Redemption for the fast and furious?
Tuesday, December 15, 2009
By Wray Herbert
My kids cut their video gaming teeth on Super Mario Brothers in the late 80s, and I confess I had some qualms about buying our first Nintendo. Would these seemingly pointless games be intellectually numbing, a waste of time and money? Would my kids lose interest in books? The usual parental fretting, I guess. But Mario and Luigi’s adventures with Princess Toadstool seemed benign enough, so we took the plunge. I limited their gaming time, and censored their games choices, and they seem to have emerged as undamaged adults.
I had it easy, really. The video gaming culture has become much more pervasive over the past two decades, and as we enter the holiday gift-giving season, many parents are in a deep quandary. Today’s games—especially those for teenagers and young adults—have become much more frenetic. Many reward adrenaline-pumping vigilance, rapid reactions, sharpshooting and other skills of personal combat. So parents are still left to wonder: Is there any redeeming value in the hours that teens spend transfixed by these contests?
Well, the latest psychological science provides at least a partial answer, and one that might surprise a lot of Luddites, Grinches and well-meaning moms and dads. Indeed, parents might consider putting an action video game under the tree not only for their kids, but for their aging parents as well. The weight of evidence, summarized by University of Rochester scientists in the December issue of the journal Current Directions in Psychological Science, suggests that regular gamers are fast and accurate information processors and—more important—that this skill carries over far beyond fragging bots in Unreal Tournament.
Anecdotal evidence has long hinted that players who spend a lot of hours on a game get faster—at least faster at that game. That’s not surprising, but cognitive scientists Matthew Dye, Shawn Green and Daphne Bavelier wanted to look beyond the obvious. They gathered together all the existing studies of video gaming that they could find, and crunched them together in what’s called a “meta-analysis”—to see what general conclusions they could extract. They found some surprising insights in the mounds of data.
For example, they found that avid players got faster not only on their game of choice, but on a variety of unrelated laboratory tests of reaction time: finding a particular letter in a field of letters, that kind of thing. They also found evidence that gamers don’t lose accuracy as they get faster. This is important, because skeptics have claimed that avid gamers are simply “trigger happy”—that is, fast but impulsive, and prone to errors. It appears they’re fast and accurate—just as accurate as cautious players. Perhaps most important, they found that all avid players’ share a common underlying cognitive change that explains their generalized quickness and sharpness.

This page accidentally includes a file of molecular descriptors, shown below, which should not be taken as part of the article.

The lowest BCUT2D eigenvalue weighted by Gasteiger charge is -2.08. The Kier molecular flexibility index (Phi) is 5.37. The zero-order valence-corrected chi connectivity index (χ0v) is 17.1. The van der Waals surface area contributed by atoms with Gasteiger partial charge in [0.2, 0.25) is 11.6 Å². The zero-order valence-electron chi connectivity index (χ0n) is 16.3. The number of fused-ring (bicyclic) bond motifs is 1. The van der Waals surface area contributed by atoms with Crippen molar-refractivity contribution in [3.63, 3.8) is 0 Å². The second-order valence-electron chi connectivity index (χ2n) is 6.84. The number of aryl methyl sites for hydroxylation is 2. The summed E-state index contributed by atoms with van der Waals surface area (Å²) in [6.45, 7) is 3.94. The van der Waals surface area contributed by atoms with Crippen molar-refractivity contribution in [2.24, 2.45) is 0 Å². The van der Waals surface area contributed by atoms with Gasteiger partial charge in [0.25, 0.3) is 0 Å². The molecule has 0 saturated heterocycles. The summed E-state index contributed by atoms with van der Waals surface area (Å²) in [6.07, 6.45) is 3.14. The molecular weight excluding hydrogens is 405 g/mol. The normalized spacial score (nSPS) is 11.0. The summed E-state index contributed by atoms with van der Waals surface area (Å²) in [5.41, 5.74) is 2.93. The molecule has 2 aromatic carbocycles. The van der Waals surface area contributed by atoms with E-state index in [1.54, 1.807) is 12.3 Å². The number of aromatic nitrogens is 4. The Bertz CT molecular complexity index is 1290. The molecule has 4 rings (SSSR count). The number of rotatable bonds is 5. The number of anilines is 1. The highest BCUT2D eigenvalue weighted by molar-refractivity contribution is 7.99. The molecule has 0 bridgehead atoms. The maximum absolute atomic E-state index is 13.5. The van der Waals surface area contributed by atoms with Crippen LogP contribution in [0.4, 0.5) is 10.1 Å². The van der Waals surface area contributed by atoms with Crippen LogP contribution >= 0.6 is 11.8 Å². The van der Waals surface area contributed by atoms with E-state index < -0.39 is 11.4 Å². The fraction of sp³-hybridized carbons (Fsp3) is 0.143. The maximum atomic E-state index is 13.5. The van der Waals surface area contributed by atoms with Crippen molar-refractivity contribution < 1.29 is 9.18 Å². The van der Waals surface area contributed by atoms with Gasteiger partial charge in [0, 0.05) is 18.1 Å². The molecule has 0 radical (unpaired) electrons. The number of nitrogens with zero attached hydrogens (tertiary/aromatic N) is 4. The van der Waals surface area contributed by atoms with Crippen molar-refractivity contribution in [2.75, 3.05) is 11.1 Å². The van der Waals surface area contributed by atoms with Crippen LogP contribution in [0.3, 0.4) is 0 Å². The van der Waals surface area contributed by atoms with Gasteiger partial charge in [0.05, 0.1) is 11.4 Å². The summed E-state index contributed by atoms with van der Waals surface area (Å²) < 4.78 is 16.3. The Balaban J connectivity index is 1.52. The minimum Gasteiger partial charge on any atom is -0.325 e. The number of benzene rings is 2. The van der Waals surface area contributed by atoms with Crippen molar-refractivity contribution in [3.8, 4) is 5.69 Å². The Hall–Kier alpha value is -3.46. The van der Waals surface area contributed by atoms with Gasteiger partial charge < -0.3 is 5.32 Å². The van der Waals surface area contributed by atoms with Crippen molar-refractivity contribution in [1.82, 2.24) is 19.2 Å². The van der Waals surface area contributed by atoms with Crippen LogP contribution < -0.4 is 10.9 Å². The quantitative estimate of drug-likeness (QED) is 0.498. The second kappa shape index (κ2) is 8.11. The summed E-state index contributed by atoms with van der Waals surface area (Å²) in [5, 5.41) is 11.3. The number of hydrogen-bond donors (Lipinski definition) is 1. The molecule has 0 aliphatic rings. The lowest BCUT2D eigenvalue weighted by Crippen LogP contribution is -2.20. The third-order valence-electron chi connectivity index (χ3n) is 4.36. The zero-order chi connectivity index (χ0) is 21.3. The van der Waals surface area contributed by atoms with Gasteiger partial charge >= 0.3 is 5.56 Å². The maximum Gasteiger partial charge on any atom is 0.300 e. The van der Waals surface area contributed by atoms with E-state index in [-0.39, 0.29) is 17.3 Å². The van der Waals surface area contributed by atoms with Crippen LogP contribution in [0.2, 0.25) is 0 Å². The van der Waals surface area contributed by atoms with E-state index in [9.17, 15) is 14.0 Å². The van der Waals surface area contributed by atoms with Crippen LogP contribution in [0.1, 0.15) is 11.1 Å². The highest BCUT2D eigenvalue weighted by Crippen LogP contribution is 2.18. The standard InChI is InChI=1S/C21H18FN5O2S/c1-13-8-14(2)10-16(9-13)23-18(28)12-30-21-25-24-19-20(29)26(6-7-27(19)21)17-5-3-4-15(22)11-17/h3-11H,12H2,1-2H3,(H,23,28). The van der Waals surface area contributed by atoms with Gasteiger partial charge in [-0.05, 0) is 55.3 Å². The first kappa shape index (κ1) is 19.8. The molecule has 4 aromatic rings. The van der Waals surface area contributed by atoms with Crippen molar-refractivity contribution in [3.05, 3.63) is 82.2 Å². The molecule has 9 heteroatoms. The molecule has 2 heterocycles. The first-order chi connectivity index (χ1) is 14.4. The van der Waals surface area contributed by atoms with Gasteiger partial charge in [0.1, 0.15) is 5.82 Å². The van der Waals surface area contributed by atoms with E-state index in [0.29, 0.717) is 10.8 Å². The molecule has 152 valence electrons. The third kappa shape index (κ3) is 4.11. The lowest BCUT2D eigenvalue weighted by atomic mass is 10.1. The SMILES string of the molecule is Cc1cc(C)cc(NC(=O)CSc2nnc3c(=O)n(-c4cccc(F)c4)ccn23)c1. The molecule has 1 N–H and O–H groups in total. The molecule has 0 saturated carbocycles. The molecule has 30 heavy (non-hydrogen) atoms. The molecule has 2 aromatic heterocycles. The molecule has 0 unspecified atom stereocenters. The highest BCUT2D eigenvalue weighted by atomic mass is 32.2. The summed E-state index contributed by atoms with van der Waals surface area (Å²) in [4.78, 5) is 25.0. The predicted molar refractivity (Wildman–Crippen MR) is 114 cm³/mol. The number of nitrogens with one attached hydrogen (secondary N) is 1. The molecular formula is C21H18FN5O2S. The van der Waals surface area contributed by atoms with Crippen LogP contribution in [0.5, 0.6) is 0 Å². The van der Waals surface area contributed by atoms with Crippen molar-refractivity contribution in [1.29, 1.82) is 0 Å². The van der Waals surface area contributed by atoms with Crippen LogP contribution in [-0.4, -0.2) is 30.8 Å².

That’s the most important finding. When they examined the gamers’ speed-plus-accuracy boost more closely, they found that the common underlying ingredient is improved visual cognition. Playing video games enhances performance on things like mental rotation skills, visual and spatial memory, and tasks requiring divided attention. What’s more, it’s not just that kids with these skills are drawn to video games. Scientists have trained novices with no particular interest in gaming, and with enough hours, they too become both faster and more visually sharp.
These enhanced visual skills are beginning to sound like talents that might be helpful to an airline pilot, not just a Call to Duty2 champion. But there’s more to recommend these games, the Rochester scientists conclude: Studies have already indicated that training might reduce gender differences in visual and spatial processing, and there is good reason to believe such training might stem the cognitive declines that come with aging as well. Indeed, one theory is that all the decrements that come with aging are related to a generalized slowing of the ability to process information—the exact opposite of the generalized cognitive gain that comes from gaming.
But hold up. There are obviously many other considerations before parents run out and buy the latest first-person assassin game for the whole family. Many of the action-oriented video games are unsuitable for children, and granddad might lack the manual dexterity and eyesight to play these games anyway. But perhaps in a Christmas future, there will be an intergenerational face-off on an educational toy for all ages.
For more insights into the quirks of human nature, visit the “Full Frontal Psychology” blog at True/Slant. Excerpts from “We’re Only Human” also appear regularly in the magazine Scientific American Mind.
posted by Wray Herbert @ 11:17 AM